Songs of Eretz Poetry Review is pleased to present "Gingko Tree" by Carol Hamilton, Poet of the Month. Ms. Hamilton will also be serving as the guest judge for the Songs of Eretz Poetry Award Contest, which will run from September 1 to October 15, 2015. A detailed biography of Ms. Hamilton may be found here: http://eretzsongs.blogspot.com/2015/08/songs-of-eretz-poetry-review-poet-of.html. The contest guidelines may be previewed here: http://eretzsongs.blogspot.com/p/songs-of-eretz.html.
unfretted veins, much unchange
in the sap from pre-historic times.
We took huge mobs of children
each year to the campus, de-bussed
from our clichéd, yellow transport,
mingled, trailed, clumped around that man.
He loved his landscape,
what he created there: the privet hedges,
beds of pansies, fall mums of rust and gold,
the trees, one a descendent from a seed
carried west from Mt. Vernon,
the plash of fountains,
the mist of sprays to keep it all
going in this harsh-weathered place.
We would go back to research
this survivor tree: maidenhair, gin silver,
apricot, fleshy fruit, edible nuts,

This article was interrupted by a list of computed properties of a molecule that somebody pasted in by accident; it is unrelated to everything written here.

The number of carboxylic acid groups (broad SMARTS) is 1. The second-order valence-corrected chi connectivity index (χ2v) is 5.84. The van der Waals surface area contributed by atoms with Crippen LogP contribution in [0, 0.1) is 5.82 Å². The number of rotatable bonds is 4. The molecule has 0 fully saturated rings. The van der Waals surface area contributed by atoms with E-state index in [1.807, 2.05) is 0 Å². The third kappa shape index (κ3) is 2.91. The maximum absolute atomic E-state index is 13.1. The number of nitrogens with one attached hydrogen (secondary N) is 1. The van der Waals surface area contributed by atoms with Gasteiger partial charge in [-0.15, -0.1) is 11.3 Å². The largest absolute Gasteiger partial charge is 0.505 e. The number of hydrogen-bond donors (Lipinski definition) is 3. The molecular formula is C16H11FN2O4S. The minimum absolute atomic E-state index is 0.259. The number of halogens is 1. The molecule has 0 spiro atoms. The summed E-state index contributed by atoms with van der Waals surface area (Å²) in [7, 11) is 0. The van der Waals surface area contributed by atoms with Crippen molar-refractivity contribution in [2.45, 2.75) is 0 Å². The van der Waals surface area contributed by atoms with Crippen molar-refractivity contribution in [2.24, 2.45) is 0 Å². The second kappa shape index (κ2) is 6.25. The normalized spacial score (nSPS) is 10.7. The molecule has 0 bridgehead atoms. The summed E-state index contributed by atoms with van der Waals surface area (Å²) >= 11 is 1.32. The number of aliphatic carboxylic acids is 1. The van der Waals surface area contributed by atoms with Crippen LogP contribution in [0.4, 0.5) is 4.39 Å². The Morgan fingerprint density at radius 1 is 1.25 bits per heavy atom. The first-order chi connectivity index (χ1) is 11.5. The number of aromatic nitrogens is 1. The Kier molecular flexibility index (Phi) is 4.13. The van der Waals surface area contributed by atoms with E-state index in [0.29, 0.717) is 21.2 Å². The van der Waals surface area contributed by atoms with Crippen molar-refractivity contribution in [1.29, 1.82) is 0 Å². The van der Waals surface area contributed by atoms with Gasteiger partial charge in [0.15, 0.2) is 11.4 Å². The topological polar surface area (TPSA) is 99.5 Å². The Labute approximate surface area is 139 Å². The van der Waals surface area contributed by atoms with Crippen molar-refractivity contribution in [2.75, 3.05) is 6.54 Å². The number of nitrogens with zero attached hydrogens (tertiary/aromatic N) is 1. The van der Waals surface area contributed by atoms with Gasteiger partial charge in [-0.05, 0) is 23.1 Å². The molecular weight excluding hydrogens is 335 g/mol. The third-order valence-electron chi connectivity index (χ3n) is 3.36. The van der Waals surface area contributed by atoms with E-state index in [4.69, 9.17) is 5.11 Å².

fan-shaped leaves. Just words.
From China. To Japan. To here.
Ancient geisha still fluttering fans
in golden lights of evening.
Poet’s Notes: This piece takes great delight in naming things and in the sound of the words, but also in memory. The idea of the gingko tree is fascinating to me, thinking of how ancient it is. I planted a gingko tree in my front yard perhaps seven or eight years ago. It is healthy but not much taller than it was when I first planted it. I suspect in some future day it will be a huge and primeval presence in my front yard. Of course, some future owner may not feel as sentimental as I do about the historic vein structures of leaves and such.
When I taught in an elementary school program for gifted children, we had sixteen schools, each attending our program one day a week. Every year for four days in a row, we took all of our students to the campus of the University of Oklahoma. The landscape chief there, an enthusiastic man named Randy Lacewell, walked us around the campus telling us the story of his wonderful landscaping. His recounting of the simple vein structure of this most ancient of trees made a big impression on me.
Editor’s Note: This poem brought back the memory of when I first saw a gingko. I was about ten years old, and was fascinated that the species existed since the Age of the Dinosaurs, as, like most boys, dinosaurs also fascinated me. The tree had been planted with some pride and hoopla in Albany, New York, then a much smaller city than it is today. Imagine my delight when I discovered a truly colossal gingko on the campus of the Kansas City Art Institute. That experience too brought back the memory of the gingko in Albany, and reminded me that, like the gingko, I am a transplant from a foreign land. “Gingko Tree” was originally published in Westview.
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